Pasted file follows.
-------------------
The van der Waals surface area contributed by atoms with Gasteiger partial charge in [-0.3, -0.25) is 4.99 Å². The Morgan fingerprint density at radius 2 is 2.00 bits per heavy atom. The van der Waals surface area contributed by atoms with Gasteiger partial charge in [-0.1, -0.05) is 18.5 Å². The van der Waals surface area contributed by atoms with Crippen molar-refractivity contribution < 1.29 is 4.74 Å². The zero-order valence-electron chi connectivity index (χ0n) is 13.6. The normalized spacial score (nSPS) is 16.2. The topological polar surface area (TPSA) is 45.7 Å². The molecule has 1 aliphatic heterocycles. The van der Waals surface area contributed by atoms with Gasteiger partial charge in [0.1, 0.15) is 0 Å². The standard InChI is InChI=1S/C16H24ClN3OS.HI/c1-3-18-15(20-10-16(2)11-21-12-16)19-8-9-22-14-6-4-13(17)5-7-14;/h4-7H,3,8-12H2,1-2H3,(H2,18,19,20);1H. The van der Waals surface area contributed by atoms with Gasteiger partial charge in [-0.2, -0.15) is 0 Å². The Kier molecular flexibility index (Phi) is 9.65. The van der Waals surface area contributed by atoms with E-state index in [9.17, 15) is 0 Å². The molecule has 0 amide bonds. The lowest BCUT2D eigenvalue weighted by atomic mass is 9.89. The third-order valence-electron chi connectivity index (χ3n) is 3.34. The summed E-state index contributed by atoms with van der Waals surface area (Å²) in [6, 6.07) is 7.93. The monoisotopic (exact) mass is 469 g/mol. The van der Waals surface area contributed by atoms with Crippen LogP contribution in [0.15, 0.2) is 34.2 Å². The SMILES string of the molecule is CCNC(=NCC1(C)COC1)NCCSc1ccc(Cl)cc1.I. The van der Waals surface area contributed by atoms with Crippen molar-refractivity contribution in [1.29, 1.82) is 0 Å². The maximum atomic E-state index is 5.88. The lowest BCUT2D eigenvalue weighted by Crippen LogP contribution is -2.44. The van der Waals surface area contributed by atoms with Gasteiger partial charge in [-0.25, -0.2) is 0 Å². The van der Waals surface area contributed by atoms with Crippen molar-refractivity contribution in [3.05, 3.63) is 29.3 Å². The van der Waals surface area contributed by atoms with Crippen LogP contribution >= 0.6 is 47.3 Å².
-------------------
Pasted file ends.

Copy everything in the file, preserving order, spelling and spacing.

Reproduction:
The van der Waals surface area contributed by atoms with Gasteiger partial charge in [-0.3, -0.25) is 4.99 Å². The Morgan fingerprint density at radius 2 is 2.00 bits per heavy atom. The van der Waals surface area contributed by atoms with Gasteiger partial charge in [-0.1, -0.05) is 18.5 Å². The van der Waals surface area contributed by atoms with Crippen molar-refractivity contribution < 1.29 is 4.74 Å². The zero-order valence-electron chi connectivity index (χ0n) is 13.6. The normalized spacial score (nSPS) is 16.2. The topological polar surface area (TPSA) is 45.7 Å². The molecule has 1 aliphatic heterocycles. The van der Waals surface area contributed by atoms with Gasteiger partial charge in [0.1, 0.15) is 0 Å². The standard InChI is InChI=1S/C16H24ClN3OS.HI/c1-3-18-15(20-10-16(2)11-21-12-16)19-8-9-22-14-6-4-13(17)5-7-14;/h4-7H,3,8-12H2,1-2H3,(H2,18,19,20);1H. The van der Waals surface area contributed by atoms with Gasteiger partial charge in [-0.2, -0.15) is 0 Å². The Kier molecular flexibility index (Phi) is 9.65. The van der Waals surface area contributed by atoms with E-state index in [9.17, 15) is 0 Å². The molecule has 0 amide bonds. The lowest BCUT2D eigenvalue weighted by atomic mass is 9.89. The third-order valence-electron chi connectivity index (χ3n) is 3.34. The summed E-state index contributed by atoms with van der Waals surface area (Å²) in [6, 6.07) is 7.93. The monoisotopic (exact) mass is 469 g/mol. The van der Waals surface area contributed by atoms with Crippen LogP contribution in [0.15, 0.2) is 34.2 Å². The SMILES string of the molecule is CCNC(=NCC1(C)COC1)NCCSc1ccc(Cl)cc1.I. The van der Waals surface area contributed by atoms with Crippen molar-refractivity contribution in [1.29, 1.82) is 0 Å². The maximum atomic E-state index is 5.88. The lowest BCUT2D eigenvalue weighted by Crippen LogP contribution is -2.44. The van der Waals surface area contributed by atoms with Gasteiger partial charge in [-0.25, -0.2) is 0 Å². The van der Waals surface area contributed by atoms with Crippen molar-refractivity contribution in [3.05, 3.63) is 29.3 Å². The van der Waals surface area contributed by atoms with Crippen LogP contribution >= 0.6 is 47.3 Å².